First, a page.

The big devolution deal—or no deal?BMJ 2018; 360 doi: https://doi.org/10.1136/bmj.k1217 (Published 19 March 2018) Cite this as: BMJ 2018;360:k1217
All rapid responses
Richard Vize provides an invaluable service by attempting to sum up for readers of the BMJ progress on DevoManc.
It doesn’t seem to be easy. For all the commitment to transparency and openness that is supposed to suffuse public life we often have to scramble around for the crumbs falling from the table of the powerful.
The truth is that for all the bluster, and the bluster is “world-class”, the mundane truth can be, modest.
In place of bold and credible plans we have extravagant, aspirations. Instead of evidence we are asked to place faith, in faith. The glue holding the complex web of 37 separate institutions and stakeholders together, the promise of a share of the £450m offered in the Devolution deal seems to have withered to £153m, to last until 2021. The evidence that spending this will carve out the resources required to fund new models of care initiatives on a recurring basis in the future remains, elusive.
It doesn’t seem to have helped that two years have been spent in the back room trying to get agreement. This was always going to be tricky. It so happens I have professional experience in looking at collaboration projects within the NHS since the late 1970s onwards. To be blunt if the NHS cannot organise laundry services across a locality, or pathology services or incineration services, whilst NHS organisations remain sovereign and separate and can walk away from agreements in principle without being contractually bound to another NHS body, the chances of first getting agreement and then holding each within such agreements is remote. The alternative of hiving off all services into third party controlled contractual agreements over 10-15 years with 37 partners even more forbidding.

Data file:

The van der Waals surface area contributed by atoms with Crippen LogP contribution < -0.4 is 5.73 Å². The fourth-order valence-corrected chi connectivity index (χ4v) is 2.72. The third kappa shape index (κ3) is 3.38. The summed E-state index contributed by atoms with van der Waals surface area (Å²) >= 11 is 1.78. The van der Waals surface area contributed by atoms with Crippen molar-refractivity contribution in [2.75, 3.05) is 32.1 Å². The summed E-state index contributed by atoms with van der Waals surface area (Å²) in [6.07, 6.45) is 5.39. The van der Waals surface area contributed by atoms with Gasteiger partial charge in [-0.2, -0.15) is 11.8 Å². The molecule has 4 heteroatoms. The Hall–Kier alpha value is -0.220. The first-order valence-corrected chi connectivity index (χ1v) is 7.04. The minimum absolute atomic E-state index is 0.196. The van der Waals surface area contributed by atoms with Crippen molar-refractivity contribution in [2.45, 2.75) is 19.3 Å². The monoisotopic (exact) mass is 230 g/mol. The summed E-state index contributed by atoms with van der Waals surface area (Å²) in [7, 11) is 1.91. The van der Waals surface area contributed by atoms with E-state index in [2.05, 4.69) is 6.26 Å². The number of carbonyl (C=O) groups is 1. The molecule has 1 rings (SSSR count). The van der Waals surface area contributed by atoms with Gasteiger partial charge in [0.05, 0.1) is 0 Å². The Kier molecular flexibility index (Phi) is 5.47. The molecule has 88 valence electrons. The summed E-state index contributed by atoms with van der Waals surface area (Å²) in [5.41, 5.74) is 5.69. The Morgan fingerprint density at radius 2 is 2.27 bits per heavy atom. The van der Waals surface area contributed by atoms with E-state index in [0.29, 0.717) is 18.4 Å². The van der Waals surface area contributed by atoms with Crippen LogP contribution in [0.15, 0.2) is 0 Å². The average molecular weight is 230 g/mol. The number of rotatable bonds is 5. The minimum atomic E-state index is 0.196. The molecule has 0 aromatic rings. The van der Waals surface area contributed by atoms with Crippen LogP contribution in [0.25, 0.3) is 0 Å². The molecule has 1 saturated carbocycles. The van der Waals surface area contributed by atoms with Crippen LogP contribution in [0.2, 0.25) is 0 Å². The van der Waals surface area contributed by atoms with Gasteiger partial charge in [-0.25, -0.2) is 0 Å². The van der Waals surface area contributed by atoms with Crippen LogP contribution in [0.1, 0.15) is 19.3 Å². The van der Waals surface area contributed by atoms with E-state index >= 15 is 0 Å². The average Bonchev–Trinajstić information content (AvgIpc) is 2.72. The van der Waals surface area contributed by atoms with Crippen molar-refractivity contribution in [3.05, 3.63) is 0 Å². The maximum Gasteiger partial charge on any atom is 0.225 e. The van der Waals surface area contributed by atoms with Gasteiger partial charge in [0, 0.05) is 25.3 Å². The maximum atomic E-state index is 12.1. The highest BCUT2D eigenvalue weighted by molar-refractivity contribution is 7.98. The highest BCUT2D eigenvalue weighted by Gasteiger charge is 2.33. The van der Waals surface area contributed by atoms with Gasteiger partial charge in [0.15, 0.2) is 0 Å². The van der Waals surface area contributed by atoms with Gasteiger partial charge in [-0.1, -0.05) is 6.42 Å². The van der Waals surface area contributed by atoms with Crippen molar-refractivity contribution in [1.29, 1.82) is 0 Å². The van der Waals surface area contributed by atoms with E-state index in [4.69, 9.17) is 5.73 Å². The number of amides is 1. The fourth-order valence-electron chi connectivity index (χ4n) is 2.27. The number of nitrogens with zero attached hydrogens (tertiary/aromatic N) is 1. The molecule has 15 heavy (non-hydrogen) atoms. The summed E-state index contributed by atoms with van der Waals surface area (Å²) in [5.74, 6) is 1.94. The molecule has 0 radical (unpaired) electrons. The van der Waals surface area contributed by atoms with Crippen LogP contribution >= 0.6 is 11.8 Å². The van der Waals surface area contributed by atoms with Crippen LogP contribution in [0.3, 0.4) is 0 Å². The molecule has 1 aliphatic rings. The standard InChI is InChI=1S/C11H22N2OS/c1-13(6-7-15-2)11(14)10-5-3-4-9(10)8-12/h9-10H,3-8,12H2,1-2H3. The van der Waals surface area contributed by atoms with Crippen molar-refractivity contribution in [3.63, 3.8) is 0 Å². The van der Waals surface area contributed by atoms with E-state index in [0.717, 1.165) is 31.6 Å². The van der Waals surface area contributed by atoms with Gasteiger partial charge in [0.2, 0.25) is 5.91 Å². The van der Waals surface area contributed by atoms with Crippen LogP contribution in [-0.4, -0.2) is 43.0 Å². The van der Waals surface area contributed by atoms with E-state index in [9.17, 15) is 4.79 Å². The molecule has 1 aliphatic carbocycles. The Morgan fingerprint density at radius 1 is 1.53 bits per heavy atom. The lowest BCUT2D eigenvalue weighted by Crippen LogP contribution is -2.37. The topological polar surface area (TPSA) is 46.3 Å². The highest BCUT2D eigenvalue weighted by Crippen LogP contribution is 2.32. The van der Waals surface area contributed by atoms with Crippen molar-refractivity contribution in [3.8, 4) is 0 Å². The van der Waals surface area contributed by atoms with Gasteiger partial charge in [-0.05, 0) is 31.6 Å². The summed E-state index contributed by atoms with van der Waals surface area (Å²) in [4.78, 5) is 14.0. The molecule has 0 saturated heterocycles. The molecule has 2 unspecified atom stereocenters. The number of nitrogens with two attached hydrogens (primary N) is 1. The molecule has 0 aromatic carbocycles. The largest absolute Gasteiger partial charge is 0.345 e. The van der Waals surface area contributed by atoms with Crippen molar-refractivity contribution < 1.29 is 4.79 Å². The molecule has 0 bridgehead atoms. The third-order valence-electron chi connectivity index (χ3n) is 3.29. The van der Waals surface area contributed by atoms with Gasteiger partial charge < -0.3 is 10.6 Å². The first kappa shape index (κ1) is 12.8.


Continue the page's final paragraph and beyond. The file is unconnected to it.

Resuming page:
So it’s no surprise that Professor Walshe compares efforts to a “useful sandpit” where ideas can be tried out and tested. But it seems to have cost £300m to get to this stage.
Vize reports that the money for Transformation in Manchester is £153m. It is not clear what has happened to the £450m; nor indeed whether the £153m is any different to transformation funding earmarked for every STP; nor whether there will be any money left over for “transformation” if the first call will be propping up acute deficits; said to be £34m and rising for 2017/18. It all looks like the rest of the country, focussed on coping with the financial crisis within the provider sector rather than able to consider fully new ways of doing things.
The way seemingly chosen of focussing , of merging into fewer larger bodies ,will make it administratively easier but not reduce the inherent tensions as local communities are sticky when it comes to losing local access to services, in return for a bus ticket. In NW London following the rationalisation of local maternity and paediatric cases patients in Ealing face a two stage journey and average waits of five to six hours before they are seen , if they turn up at the “Rapid Access Clinic”. Not surprisingly patients have stopped bothering, and probably now call an ambulance instead. Emergency admissions have continued to rise. Closing two A&E departments has turned A&E services in NW London from one of the best to one of the worst services in the country. Closing two more is unthinkable, but that’s what local plans say.